Stacie Bloom on How a College Class Inspires PhD Neuroscience Career

In Chapter 2 of 19 in her 2011 Capture Your Flag interview with host Erik Michielsen, Stacie Grossman Bloom answers "How Did One College Class Unexpectedly Springboard Your Science Career?" While studying psychology at the University of Delaware, she takes a graduate level course in a neuropsychology. She finds the small class forum and the neuroscience study of the brain align her studies to her interests. Grossman Bloom then thrives in the classroom, earning As and continuing to Georgetown for a PhD.

Stacie Grossman Bloom is the Executive Director at the NYU Neuroscience Institute at NYU Langone Medical Center. Previously, she was VP and Scientific Director at the New York Academy of Sciences (NYAS). She earned her PhD in Neurobiology and Cell Biology at Georgetown University and did a post-doctoral fellowship at Rockefeller University in New York City. She earned her BA in Chemistry and Psychology from the University of Delaware.


Erik Michielsen: How did one college class unexpectedly springboard your science career?

Stacie Grossman Bloom: So, I went to college at University of Delaware. I was an okay student. It was nothing great. I was taking a lot of chemistry and psychology and I was in these giant, giant lecture halls with hundreds of other people. And, decided one day when I was looking through the course book for what to sign up for there was this really interesting looking class in Neuropsychology and I thought I’ll sign up for it. And when I went to the class it turned out to be a graduate level class and it was totally different from what I was used to. It was just in a small classroom. There were maybe twelve or fifteen students, and a professor. And I had never been in an environment like that before, that was so interactive. And it changed my life to be in a small class like that. I did amazingly well. I got A’s from then on. I started taking more of those graduate level classes, not because the content was so much more challenging but simply because the forum was a better fit for me. And, really helped foster my education. It was also that I had discovered at that time that neuroscience was what I was really interested in. So I think it was those two factors combined -- the forum and the content.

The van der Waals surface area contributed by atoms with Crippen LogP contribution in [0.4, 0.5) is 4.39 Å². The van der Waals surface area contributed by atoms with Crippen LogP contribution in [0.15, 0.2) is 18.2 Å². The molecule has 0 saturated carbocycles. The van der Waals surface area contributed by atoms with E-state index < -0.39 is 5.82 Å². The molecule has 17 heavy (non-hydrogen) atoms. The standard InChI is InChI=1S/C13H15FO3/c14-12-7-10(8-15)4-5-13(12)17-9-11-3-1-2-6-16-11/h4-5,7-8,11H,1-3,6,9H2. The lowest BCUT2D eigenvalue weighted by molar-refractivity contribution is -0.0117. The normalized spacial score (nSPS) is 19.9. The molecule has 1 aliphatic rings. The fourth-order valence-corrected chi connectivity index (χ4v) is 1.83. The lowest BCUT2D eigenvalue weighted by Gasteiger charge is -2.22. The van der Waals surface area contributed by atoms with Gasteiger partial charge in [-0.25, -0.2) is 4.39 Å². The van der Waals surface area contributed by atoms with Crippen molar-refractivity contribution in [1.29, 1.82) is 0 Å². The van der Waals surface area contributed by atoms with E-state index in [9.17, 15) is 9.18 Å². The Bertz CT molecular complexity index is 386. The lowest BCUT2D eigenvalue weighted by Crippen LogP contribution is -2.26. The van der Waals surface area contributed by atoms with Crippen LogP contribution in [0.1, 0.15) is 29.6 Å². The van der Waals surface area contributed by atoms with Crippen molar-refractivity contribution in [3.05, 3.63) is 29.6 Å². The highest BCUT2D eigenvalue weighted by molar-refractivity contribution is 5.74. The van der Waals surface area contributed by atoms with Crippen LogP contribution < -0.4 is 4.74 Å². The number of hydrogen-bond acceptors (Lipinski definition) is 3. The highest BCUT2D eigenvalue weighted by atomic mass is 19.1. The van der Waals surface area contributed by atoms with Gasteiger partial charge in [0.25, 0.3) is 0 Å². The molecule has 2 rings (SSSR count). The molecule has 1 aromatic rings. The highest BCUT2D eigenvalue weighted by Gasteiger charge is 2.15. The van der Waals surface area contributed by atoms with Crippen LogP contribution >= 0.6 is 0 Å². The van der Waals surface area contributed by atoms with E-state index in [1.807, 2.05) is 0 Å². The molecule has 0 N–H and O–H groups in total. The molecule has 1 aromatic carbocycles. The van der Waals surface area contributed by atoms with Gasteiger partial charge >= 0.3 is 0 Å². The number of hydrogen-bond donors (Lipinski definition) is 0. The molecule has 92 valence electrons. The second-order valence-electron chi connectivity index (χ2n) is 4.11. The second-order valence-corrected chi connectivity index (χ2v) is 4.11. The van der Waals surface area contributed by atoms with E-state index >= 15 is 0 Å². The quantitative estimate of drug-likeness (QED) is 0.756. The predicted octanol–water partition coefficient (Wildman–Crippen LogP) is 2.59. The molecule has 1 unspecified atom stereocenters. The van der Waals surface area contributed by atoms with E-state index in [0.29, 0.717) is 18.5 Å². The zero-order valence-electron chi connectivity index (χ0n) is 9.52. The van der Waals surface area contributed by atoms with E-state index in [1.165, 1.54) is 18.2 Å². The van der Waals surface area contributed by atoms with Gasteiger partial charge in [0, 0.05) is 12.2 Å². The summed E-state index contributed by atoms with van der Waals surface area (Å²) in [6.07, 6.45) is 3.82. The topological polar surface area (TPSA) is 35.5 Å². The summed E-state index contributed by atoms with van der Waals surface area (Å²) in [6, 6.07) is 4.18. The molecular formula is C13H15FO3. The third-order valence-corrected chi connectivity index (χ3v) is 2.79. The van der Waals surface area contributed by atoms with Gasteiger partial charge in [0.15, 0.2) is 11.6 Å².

Erik Michielsen: What did you find most appealing about neuroscience?

Stacie Grossman Bloom: I was always just really interested in the brain and how the brain works and how your thoughts are controlled and why you need sleep and how you get addicted to drugs and why the brain fails. It was just a natural fit, I think, for my inquisitiveness. And, at the time neuroscience was really becoming a blossoming field. At the time that I was applying to graduate school most schools didn’t even have a neuroscience yet. Which now it’s 2011 that’s impossible to fathom. When I was going to Georgetown I ended up getting into the cell biology department because that was the closest thing they had to neuroscience. Now of course they have a full neuroscience program.